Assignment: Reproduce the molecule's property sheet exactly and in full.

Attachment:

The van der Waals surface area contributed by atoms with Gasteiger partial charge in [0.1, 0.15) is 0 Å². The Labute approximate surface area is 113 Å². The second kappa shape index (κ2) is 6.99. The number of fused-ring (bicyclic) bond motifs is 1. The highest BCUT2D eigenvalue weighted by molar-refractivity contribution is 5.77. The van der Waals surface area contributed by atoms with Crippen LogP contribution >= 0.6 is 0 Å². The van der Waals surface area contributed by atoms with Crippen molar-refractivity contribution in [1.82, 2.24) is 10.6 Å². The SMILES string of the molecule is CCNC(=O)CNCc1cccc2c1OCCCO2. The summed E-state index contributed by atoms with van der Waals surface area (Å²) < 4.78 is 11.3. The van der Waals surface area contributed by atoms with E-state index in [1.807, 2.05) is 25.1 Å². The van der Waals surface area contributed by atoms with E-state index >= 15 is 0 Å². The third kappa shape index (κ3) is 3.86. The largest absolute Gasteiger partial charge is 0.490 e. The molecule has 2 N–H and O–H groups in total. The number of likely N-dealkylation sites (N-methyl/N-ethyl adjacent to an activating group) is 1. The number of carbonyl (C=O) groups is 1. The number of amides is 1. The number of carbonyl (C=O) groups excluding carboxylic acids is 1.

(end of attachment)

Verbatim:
The van der Waals surface area contributed by atoms with Gasteiger partial charge in [0.1, 0.15) is 0 Å². The Labute approximate surface area is 113 Å². The second kappa shape index (κ2) is 6.99. The number of fused-ring (bicyclic) bond motifs is 1. The highest BCUT2D eigenvalue weighted by molar-refractivity contribution is 5.77. The van der Waals surface area contributed by atoms with Crippen LogP contribution >= 0.6 is 0 Å². The van der Waals surface area contributed by atoms with Crippen molar-refractivity contribution in [1.82, 2.24) is 10.6 Å². The SMILES string of the molecule is CCNC(=O)CNCc1cccc2c1OCCCO2. The summed E-state index contributed by atoms with van der Waals surface area (Å²) < 4.78 is 11.3. The van der Waals surface area contributed by atoms with E-state index in [1.807, 2.05) is 25.1 Å². The van der Waals surface area contributed by atoms with E-state index >= 15 is 0 Å². The third kappa shape index (κ3) is 3.86. The largest absolute Gasteiger partial charge is 0.490 e. The molecule has 2 N–H and O–H groups in total. The number of likely N-dealkylation sites (N-methyl/N-ethyl adjacent to an activating group) is 1. The number of carbonyl (C=O) groups is 1. The number of amides is 1. The number of carbonyl (C=O) groups excluding carboxylic acids is 1.